By design, the Playdate limits what kind of games you can make. In terms of processing power, the Playdate is closer to a graphing calculator than your smartphone. There are only two input buttons—A and B—along with the four-way d-pad and the unique crank on the side. And the black-and-white screen is 1-bit, which means there are no shades of gray.

“You’re not afforded any of the benefits color would provide,” Ben told me, “like graying out objects you’re not able to interact with, highlighting objects you want to bring attention to, etc.” But at the same time, Ben found some aspects of development easier. “I personally found that the 1-bit art was a lot easier to quickly make and iterate on than more typical pixel art. It allowed me to get more ambitious than I might otherwise be able to.”

The Playdate also comes with some modern conveniences, like more RAM and a more capable audio system than retro handhelds of old. “It’s all the good things of developing for lower spec hardware without any of the annoying things that would make a game take forever,” Jake said. “From the programming side of things, it’s pretty easy to rapidly prototype stuff. It’s not quite on the scale of being able to toss a bunch of assets in Unity and immediately have a 3D game, but it’s easy enough that you can throw a game together in a day if you know what you’re doing.”

A screenshot from Bloom. A messy garden on the roof, with a sidebar showing the time, front of your shop, money, and Midori's face.
A screenshot from Bloom. Source: RNG Party Games.

Being able to easily iterate and prototype came in handy as they worked to get the game ready in time for the Playdate’s launch—especially since they, like the rest of the world, only had a general idea of when the Playdate would actually ship. And once the game was complete, there came the issue of actually getting it into players’ hands.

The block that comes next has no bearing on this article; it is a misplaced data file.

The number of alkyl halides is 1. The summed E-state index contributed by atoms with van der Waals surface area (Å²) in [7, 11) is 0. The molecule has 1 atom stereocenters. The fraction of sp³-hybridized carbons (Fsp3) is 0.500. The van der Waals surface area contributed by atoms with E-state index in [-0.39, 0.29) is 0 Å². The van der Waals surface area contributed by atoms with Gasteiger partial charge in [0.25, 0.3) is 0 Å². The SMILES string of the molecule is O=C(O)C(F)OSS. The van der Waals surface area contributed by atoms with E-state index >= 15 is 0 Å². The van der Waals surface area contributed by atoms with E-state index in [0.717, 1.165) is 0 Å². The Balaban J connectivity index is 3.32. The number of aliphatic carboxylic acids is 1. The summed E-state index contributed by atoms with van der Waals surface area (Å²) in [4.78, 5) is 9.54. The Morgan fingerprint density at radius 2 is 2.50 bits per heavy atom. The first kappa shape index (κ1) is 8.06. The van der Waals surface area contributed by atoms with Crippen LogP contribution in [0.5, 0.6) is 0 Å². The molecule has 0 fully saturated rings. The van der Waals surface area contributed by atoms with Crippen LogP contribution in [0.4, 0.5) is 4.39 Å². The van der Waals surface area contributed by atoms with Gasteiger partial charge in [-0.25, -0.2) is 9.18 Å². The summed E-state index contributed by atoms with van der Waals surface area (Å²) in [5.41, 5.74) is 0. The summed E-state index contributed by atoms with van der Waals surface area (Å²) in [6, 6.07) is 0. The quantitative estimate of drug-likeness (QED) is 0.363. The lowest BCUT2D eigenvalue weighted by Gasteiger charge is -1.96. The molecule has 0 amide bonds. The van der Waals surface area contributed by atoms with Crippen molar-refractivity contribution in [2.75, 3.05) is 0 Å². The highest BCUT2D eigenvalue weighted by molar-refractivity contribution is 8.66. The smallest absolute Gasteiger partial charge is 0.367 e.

“It was hard to know how to even go about selling a Playdate game,” Jake told me. There’s no game store like on other consoles, no established player base to market to, or even an accepted pricing scheme. “We were really scared about underpricing.”

“We chose to price Bloom at a place where we felt we could help encourage valuing Playdate games like other console games,” Ben added. The team landed at $9.99. While Bloom isn’t the largest game—they estimate it’ll probably take about a month to finish the story if you play a few minutes per day—they felt that pricing it “under $10 might make people feel like larger, pricier games aren’t viable, and we really hope that won’t end up being the case. I’d love to see some real meaty games on Playdate down the road.”

I was curious—with so many unknowns, how were RNG Party Games measuring success? “I do personally have a number where I’d consider it a financial success,” Ben told me. “We’ll definitely be considering Bloom an overall massive success for us whether sales are high or not. We accomplished the goals we set out to and even went a bit beyond them.”

You can pre-order Bloom today at, an open marketplace for indie game developers. And if you need a Playdate to play it on, you can pre-order one here (though you likely won’t get it until 2023).